2. Fill and heat the steamer according to the manufacturer’s instructions. Most steamers will have a tank for water, a motor that generates heat, and a wand for applying the steam. Fill the water tank to the manufacturer’s suggested level and turn on the machine to allow it to heat up.
    Steam Clean a Mattress Step 7.jpg
    • Be sure to read the owner’s manual carefully for instructions on safe and proper use.
  3. Apply the steam to the mattress top using long and slow strokes. Hold the steamer just above but not touching the mattress. Begin by applying the steam at the top left corner of the mattress in strokes. Move slowly to the right and down in even rows until you have covered the whole mattress top in hot steam.[5]
    Steam Clean a Mattress Step 8.jpg
    • The mattress should be damp but not soaking wet from the steam or it will take a long time to dry. If you think the steam is making the mattress too wet, either turn down the dial for the amount of steam released if available or hold the steaming wand a little farther from the mattress.
  4. Steam the sides of the mattress for a deeper clean. Run the steamer along the sides of the mattress, working from top to bottom, to achieve maximum steam penetration This ensures that as much bacteria, mites, or bed bugs as possible are killed.
    Steam Clean a Mattress Step 9.jpg
    • Many mattresses made today are one-sided and never flipped so you would not need to steam the underside. If your mattress is double-sided or the bottom is dirty, wait until the top is completely dry, flip it over, and restart the whole process.
  5. Wait 2-4 hours for the mattress to dry completely. Depending on how much steam you used to clean the mattress, it will need at least 2-4 hours to dry completely. To speed up the process, run fans in the room, open the windows, and move the mattress to an area in the room with direct sunlight, if possible.[6]
    Steam Clean a Mattress Step 10.jpg
    • If you have a wet/dry vac or carpet steamer, you can use it to help suck any excess moisture from the mattress following steaming.
    • If you have a clean area outside, you can also move the mattress directly into the sun for it to dry.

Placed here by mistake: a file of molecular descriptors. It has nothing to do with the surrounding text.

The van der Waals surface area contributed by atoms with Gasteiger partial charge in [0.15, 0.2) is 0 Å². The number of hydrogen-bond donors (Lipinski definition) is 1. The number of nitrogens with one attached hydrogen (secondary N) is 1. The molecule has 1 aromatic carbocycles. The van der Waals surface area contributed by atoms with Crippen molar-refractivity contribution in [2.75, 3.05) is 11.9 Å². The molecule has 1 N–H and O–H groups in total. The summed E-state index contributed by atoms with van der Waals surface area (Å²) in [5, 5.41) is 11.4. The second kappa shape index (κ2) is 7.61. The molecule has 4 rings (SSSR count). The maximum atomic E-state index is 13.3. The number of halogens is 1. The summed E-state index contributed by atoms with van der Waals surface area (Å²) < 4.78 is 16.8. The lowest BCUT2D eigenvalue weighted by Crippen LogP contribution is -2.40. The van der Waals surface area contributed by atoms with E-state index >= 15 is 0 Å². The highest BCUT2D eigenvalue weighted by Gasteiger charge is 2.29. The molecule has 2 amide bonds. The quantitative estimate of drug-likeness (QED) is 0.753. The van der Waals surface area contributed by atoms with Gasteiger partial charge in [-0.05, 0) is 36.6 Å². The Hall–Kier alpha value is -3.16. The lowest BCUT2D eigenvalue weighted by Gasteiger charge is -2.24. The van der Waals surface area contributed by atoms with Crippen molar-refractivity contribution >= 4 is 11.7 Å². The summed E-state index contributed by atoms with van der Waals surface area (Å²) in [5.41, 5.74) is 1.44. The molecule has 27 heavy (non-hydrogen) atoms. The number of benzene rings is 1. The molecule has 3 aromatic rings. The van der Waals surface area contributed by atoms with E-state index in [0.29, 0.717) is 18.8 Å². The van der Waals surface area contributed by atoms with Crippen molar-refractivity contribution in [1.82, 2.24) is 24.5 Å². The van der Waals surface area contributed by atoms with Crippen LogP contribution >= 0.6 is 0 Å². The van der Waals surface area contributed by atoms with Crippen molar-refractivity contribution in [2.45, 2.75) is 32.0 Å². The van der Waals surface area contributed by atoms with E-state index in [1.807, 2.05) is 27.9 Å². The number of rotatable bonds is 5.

6. Cover the bed with clean linens once it’s fully dry. Before you put your bedding back on the bed, double check it by pressing down with a dry hand or dry towel to see if there is any lingering moisture. Laying on a damp or moist mattress can promote bacteria and mold growth, so it’s important to make sure it is completely dry before covering it and sleeping on it.[7]
    Steam Clean a Mattress Step 11.jpg
    • If you began the process early in the morning, you should be able to sleep on the mattress by that night.


  • Using a mattress protector that can be washed in the washing machine is a great preventative way to keep your mattress clean and eliminate the need for frequent deep-cleaning.
  • If you are able, take your mattress outside in the hot sun every few months to help kill any mold or dry up hidden moisture in the mattress.[8]
  • Keep your bedroom cool as much as you can so you don’t overheat and sweat in bed. That way, your mattress won’t get as dirty.


  • Avoid letting pets or damp towels lay on the bed since they could cause damage to it.
  • Steam cleaning can remove or fade the color in the mattress fabric.
  • Most mattresses can be steamed, from memory foam to pillow-top. Manufacturers of some specialty adjustable beds warn that steaming can void your warranty, however, so it’s a good idea to call or check on the manufacturer’s website before you steam the mattress.
  • The steam will be about so be very careful when handling the steamer and keep it out of the reach of children.[9]

[Edit]Things You’ll Need

  • of baking soda
  • Vacuum cleaner with hand attachment
  • Steam cleaner or steaming iron
  • Water
  • Essential oil in any scent (optional)
  • Fans to speed up drying time (optional)